Former La. Gov. Edwin Edwards free from prison

In his first formal public appearance since being released from house arrest, former Louisiana Governor Edwin Edwards and his fiance Trina Grimes Scott greet the media and friends at at reception and diner where his biographer will receive the Historic Preservation award at the Hilton Baton Rouge, Tuesday July 12, 2011.
AP Photo

BATON ROUGE, La. — Former Gov. Edwin Edwards was the center of attention as he attended his first public event since completing his confinement for a federal corruption conviction.

Edwards, 83, spoke briefly at Tuesday night's Foundation for Historical Louisiana awards dinner in Baton Rouge, where the four-time former governor's biographer, Leo Honeycutt, and several other recipients were being honored for their work in historic preservation.

Edwards posed for pictures, told off-color jokes and greeted a stream of well-wishers. After a decade away from the scene, he still remembered details about people and their families. If there were hard feelings left from the racketeering conviction that sent him to prison, they were nowhere to be seen as he received two standing ovations.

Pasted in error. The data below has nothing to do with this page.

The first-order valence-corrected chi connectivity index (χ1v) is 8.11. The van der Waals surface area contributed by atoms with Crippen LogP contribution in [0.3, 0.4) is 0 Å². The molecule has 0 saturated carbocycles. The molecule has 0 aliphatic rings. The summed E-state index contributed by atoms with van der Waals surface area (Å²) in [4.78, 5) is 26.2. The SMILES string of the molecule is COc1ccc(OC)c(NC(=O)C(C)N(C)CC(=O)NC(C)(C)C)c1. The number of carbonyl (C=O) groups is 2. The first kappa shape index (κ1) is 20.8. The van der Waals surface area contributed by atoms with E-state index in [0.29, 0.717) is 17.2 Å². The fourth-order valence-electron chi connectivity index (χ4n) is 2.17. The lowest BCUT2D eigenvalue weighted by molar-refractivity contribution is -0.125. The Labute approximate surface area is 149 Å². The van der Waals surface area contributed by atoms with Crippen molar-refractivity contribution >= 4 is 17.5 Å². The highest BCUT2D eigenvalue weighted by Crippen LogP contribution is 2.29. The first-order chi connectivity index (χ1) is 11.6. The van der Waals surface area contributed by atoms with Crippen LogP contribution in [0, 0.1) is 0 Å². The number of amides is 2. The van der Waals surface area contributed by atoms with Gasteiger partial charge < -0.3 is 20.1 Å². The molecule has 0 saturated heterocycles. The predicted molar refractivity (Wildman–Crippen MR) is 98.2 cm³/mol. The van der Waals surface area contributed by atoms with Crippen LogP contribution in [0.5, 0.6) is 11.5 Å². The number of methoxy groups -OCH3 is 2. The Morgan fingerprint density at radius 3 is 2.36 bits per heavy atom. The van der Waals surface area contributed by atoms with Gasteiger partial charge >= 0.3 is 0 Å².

"I really feel like I came out of prison more popular than I went in," Edwards said. "I think in some part because people realize that an injustice occurred and that I handled it like a man. I took it. I survived. I said that I would walk out, and I did."

At Edwards' side was Trina Grimes Scott, the 32-year-old Alexandria woman who befriended him in prison and is now his soon-to-be wife. Nearby was Shaun Sanghani, the Louisiana-born TV producer who is in discussions with Edwards about starting a new reality show.

The former governor was convicted on bribery and extortion charges related to the award of state casino gambling licenses. He served eight years in prison and then six months in home confinement, which he finished earlier this month.

Although Edwards had said he wouldn't talk to the press until a July 30 press conference in New Orleans, the governor couldn't resist the lure of cameras and notebooks Tuesday night.

On whether he plans to get involved in the fall election campaigns, he said, "If I have a particular enemy running for something, I might endorse him just to destroy his chances."

On whether the 83-year-old retiree can keep up with his new fiancDe, who is 51 years his junior, Edwards said, "A man is only as old as the woman he feels."

On the proposed reality show, he said, "I've never seen a reality show, but I hear about them and I want to assure everyone that if we have one there will be nothing in it that's embarrassing to my state or to me or my family."